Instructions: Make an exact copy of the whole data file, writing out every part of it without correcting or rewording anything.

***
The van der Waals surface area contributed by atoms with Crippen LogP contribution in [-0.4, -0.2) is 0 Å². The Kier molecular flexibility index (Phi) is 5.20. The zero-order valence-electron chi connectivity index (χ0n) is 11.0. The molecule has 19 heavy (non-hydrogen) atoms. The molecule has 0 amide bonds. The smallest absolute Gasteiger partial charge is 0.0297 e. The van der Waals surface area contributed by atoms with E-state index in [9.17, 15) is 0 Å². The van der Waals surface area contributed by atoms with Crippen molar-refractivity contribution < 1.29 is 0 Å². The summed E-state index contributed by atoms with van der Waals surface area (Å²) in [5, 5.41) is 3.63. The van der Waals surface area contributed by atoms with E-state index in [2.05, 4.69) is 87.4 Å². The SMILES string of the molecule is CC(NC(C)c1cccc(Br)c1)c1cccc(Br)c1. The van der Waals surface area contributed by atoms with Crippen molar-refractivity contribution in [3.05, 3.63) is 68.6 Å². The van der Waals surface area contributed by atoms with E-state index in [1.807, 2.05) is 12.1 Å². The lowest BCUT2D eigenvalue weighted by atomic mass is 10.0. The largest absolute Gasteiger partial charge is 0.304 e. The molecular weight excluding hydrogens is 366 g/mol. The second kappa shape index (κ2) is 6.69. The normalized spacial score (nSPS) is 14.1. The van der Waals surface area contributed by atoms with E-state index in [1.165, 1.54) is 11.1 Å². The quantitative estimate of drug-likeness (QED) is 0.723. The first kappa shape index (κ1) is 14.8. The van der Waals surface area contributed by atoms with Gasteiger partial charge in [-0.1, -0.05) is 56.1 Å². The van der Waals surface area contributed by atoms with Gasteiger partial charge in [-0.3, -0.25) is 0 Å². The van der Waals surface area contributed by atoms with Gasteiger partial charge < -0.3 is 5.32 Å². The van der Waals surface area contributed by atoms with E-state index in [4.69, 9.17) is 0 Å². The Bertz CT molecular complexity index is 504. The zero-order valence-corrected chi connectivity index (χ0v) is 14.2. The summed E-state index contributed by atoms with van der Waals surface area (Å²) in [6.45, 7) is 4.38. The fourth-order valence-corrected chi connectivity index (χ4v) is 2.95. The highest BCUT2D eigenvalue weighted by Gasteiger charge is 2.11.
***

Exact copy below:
The van der Waals surface area contributed by atoms with Crippen LogP contribution in [-0.4, -0.2) is 0 Å². The Kier molecular flexibility index (Phi) is 5.20. The zero-order valence-electron chi connectivity index (χ0n) is 11.0. The molecule has 19 heavy (non-hydrogen) atoms. The molecule has 0 amide bonds. The smallest absolute Gasteiger partial charge is 0.0297 e. The van der Waals surface area contributed by atoms with E-state index in [9.17, 15) is 0 Å². The van der Waals surface area contributed by atoms with Crippen molar-refractivity contribution < 1.29 is 0 Å². The summed E-state index contributed by atoms with van der Waals surface area (Å²) in [5, 5.41) is 3.63. The van der Waals surface area contributed by atoms with E-state index in [2.05, 4.69) is 87.4 Å². The SMILES string of the molecule is CC(NC(C)c1cccc(Br)c1)c1cccc(Br)c1. The van der Waals surface area contributed by atoms with Crippen molar-refractivity contribution in [3.05, 3.63) is 68.6 Å². The van der Waals surface area contributed by atoms with E-state index in [1.807, 2.05) is 12.1 Å². The lowest BCUT2D eigenvalue weighted by atomic mass is 10.0. The largest absolute Gasteiger partial charge is 0.304 e. The molecular weight excluding hydrogens is 366 g/mol. The second kappa shape index (κ2) is 6.69. The normalized spacial score (nSPS) is 14.1. The van der Waals surface area contributed by atoms with E-state index in [1.165, 1.54) is 11.1 Å². The quantitative estimate of drug-likeness (QED) is 0.723. The first kappa shape index (κ1) is 14.8. The van der Waals surface area contributed by atoms with Gasteiger partial charge in [-0.1, -0.05) is 56.1 Å². The van der Waals surface area contributed by atoms with Gasteiger partial charge in [-0.3, -0.25) is 0 Å². The van der Waals surface area contributed by atoms with Gasteiger partial charge < -0.3 is 5.32 Å². The van der Waals surface area contributed by atoms with E-state index in [4.69, 9.17) is 0 Å². The Bertz CT molecular complexity index is 504. The zero-order valence-corrected chi connectivity index (χ0v) is 14.2. The summed E-state index contributed by atoms with van der Waals surface area (Å²) in [6.45, 7) is 4.38. The fourth-order valence-corrected chi connectivity index (χ4v) is 2.95. The highest BCUT2D eigenvalue weighted by Gasteiger charge is 2.11.